Early warning signs
Smoke or even a blue haze coming from the top of the tunnel finisher is a clear warning sign of increased risk.
The smoke or haze is oil and fat that has survived the wash and is now being evaporated by the re-circulating heat in the tunnel.
This is often accompanied by chemical transformation to produce foul and rancid stenches, which gives an even more obvious warning.
A greasy handle on items being unloaded from the finisher or the tumbler is a sure sign of poor washing. Rancid odours confirm that it is time to investigate.

Reacting to fire risk
Insurers do not regard smoke alarms or sprinklers as ways to avoid fires. They are warning devices that allow the laundry time to react to prevent major damage.
A smoke alarm is of little use in an empty laundry.
If a laundry wants to invest in reducing the consequences of fire rather than preventing the risk, then the best choice is an automatic tunnel sprinkler with thermal link and deadweight to open a drenching valve for the finisher.

Preventing laundry fires
Customer contact is the first step in fire prevention. The customer service team needs to know what kind of soiling - cleaning fluids, spa oils, meat fats or engineer oils - is likely to be on the textiles that customers send in. Printers' wipers, which are in a class of their own, are unlikely to be accepted but cleaning fluids and essential oils are just as deadly.
Consulting the detergent supplier is the next step. Most suppliers have excellent emulsifiers for aiding the removal of potentially flammable contaminants to avoid excessive detergent costs.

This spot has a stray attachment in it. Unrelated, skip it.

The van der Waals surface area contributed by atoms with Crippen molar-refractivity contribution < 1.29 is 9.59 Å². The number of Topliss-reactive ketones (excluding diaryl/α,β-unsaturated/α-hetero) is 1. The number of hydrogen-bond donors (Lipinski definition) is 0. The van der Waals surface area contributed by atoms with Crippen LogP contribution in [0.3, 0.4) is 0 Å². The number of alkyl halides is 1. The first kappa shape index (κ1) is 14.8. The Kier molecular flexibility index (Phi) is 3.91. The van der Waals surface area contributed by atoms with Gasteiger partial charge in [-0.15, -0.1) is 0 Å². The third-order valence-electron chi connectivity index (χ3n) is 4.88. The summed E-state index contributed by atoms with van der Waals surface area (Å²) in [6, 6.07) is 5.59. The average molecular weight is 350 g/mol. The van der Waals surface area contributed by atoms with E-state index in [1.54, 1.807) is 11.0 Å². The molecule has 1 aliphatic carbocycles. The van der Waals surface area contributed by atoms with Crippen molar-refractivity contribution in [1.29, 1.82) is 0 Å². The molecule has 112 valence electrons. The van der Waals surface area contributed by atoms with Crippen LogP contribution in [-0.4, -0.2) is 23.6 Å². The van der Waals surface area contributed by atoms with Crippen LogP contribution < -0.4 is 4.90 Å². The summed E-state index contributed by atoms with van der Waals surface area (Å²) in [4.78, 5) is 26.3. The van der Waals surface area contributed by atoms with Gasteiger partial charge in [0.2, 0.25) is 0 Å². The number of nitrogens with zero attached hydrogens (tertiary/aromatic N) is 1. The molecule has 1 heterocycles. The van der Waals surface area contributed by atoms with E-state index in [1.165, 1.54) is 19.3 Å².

These special ingredients need to be matched to the oils or fats to be removed. The critical factor is the hydrophilic lipophilic balance (the HLB value) of the emulsifier, which must be matched to the HLB value of the contaminant.
Failure to do this is the main reason for the failure of an emulsifier to do the job intended.
Typically engineers' oils might have an HLB value of 14 - 16, chicken fats around 11 - 13 and essential oils 7 - 9. Matching the contaminant to the emulsifier is a task for a detergent supplier who is an expert in this area.
However, when the correct match is achieved the emulsifier can have a dramatic effect. The blue haze disappears, the spa towels suddenly smell sweet and the hidden fire risks are reduced by about one hundred-fold.
It was once thought that for the emulsifier to be truly effective, risky work should be processed in a washer-extractor but the leading detergent suppliers have now demonstrated that success can also be achieved in a tunnel washer. This is a great step forward.

Modifications to risk assessments
All laundries are required to have a comprehensive set of risk assessments to satisfy health and safety legislation. Most laundries will need to revise these to cover the ways of recognising and dealing with enhanced fire risk (with improved wash processes, risk symptom recognition and so on).
There is now no reason why fire risk should not be reduced to a very low level and the owner or general manager and the health and safety officer should be proactive in leading efforts to do so.

The advice given here will only be effective if all the team members are trained to recognise and react to the symptoms. It should not take another laundry fire to get the basic principles across.
The training is best done in small groups in 20 minute sessions with refreshers every six months or so. The objective is to get across the tremendous improvements that can be achieved in fire prevention and the role that each member of the team has to play.
Emptying the dryers promptly and certainly every night is still vital, but this becomes secondary now that the industry has the means of preventing most laundry fires by good washing, using the latest technology.

COST TO INDUSTRY: In each of the last 20 years there have been typically two major laundry fires, which have reduced premises to ash and cost the insurers upwards of £5m. In addition there are typically over 3,000 minor laundry-related fires reported to the Home Office, many of them in tumble dryers

Laundry fires